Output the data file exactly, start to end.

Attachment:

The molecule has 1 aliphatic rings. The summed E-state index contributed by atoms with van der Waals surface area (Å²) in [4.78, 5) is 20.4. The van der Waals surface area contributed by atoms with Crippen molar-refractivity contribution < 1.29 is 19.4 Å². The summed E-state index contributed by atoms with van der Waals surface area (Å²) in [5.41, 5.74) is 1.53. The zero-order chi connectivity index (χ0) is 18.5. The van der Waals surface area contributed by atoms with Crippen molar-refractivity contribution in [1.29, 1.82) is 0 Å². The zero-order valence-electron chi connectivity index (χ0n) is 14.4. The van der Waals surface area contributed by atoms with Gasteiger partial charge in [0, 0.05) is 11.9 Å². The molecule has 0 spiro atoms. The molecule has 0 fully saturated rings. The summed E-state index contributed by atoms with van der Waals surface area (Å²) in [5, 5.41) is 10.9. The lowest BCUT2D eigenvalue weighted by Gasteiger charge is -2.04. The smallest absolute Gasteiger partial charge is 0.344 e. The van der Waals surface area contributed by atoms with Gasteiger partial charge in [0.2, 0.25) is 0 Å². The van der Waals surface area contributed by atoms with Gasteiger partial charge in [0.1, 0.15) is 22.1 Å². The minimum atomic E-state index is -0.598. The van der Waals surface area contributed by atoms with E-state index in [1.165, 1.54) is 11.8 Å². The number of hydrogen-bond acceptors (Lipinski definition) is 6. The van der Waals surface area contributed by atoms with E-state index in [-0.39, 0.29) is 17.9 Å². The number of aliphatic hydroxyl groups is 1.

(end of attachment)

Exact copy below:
The molecule has 1 aliphatic rings. The summed E-state index contributed by atoms with van der Waals surface area (Å²) in [4.78, 5) is 20.4. The van der Waals surface area contributed by atoms with Crippen molar-refractivity contribution < 1.29 is 19.4 Å². The summed E-state index contributed by atoms with van der Waals surface area (Å²) in [5.41, 5.74) is 1.53. The zero-order chi connectivity index (χ0) is 18.5. The van der Waals surface area contributed by atoms with Crippen molar-refractivity contribution in [1.29, 1.82) is 0 Å². The zero-order valence-electron chi connectivity index (χ0n) is 14.4. The van der Waals surface area contributed by atoms with Gasteiger partial charge in [0, 0.05) is 11.9 Å². The molecule has 0 spiro atoms. The molecule has 0 fully saturated rings. The summed E-state index contributed by atoms with van der Waals surface area (Å²) in [5, 5.41) is 10.9. The lowest BCUT2D eigenvalue weighted by Gasteiger charge is -2.04. The smallest absolute Gasteiger partial charge is 0.344 e. The van der Waals surface area contributed by atoms with Gasteiger partial charge in [0.2, 0.25) is 0 Å². The van der Waals surface area contributed by atoms with Gasteiger partial charge in [0.1, 0.15) is 22.1 Å². The minimum atomic E-state index is -0.598. The van der Waals surface area contributed by atoms with E-state index in [1.165, 1.54) is 11.8 Å². The number of hydrogen-bond acceptors (Lipinski definition) is 6. The van der Waals surface area contributed by atoms with E-state index in [-0.39, 0.29) is 17.9 Å². The number of aliphatic hydroxyl groups is 1.